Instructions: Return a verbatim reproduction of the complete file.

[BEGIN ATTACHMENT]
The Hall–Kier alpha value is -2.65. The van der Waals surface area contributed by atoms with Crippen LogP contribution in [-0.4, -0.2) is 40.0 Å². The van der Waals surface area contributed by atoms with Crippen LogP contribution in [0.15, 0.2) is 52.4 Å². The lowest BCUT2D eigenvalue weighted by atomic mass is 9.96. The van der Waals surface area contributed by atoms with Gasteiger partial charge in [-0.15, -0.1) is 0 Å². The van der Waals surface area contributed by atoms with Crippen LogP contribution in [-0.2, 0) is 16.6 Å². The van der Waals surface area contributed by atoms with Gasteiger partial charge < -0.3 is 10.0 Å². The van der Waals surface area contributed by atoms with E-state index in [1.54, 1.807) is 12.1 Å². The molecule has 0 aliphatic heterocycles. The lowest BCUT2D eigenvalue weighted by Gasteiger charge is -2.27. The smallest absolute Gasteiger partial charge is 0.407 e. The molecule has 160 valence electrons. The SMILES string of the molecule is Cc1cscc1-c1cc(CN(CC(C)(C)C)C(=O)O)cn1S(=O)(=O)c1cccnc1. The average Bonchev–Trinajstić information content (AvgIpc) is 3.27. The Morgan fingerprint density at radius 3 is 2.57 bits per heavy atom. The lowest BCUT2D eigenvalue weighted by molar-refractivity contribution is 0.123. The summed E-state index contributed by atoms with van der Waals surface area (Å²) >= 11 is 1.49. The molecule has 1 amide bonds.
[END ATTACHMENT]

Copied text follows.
The Hall–Kier alpha value is -2.65. The van der Waals surface area contributed by atoms with Crippen LogP contribution in [-0.4, -0.2) is 40.0 Å². The van der Waals surface area contributed by atoms with Crippen LogP contribution in [0.15, 0.2) is 52.4 Å². The lowest BCUT2D eigenvalue weighted by atomic mass is 9.96. The van der Waals surface area contributed by atoms with Gasteiger partial charge in [-0.15, -0.1) is 0 Å². The van der Waals surface area contributed by atoms with Crippen LogP contribution in [-0.2, 0) is 16.6 Å². The van der Waals surface area contributed by atoms with Gasteiger partial charge < -0.3 is 10.0 Å². The van der Waals surface area contributed by atoms with E-state index in [1.54, 1.807) is 12.1 Å². The molecule has 0 aliphatic heterocycles. The lowest BCUT2D eigenvalue weighted by Gasteiger charge is -2.27. The smallest absolute Gasteiger partial charge is 0.407 e. The molecule has 160 valence electrons. The SMILES string of the molecule is Cc1cscc1-c1cc(CN(CC(C)(C)C)C(=O)O)cn1S(=O)(=O)c1cccnc1. The average Bonchev–Trinajstić information content (AvgIpc) is 3.27. The Morgan fingerprint density at radius 3 is 2.57 bits per heavy atom. The lowest BCUT2D eigenvalue weighted by molar-refractivity contribution is 0.123. The summed E-state index contributed by atoms with van der Waals surface area (Å²) >= 11 is 1.49. The molecule has 1 amide bonds.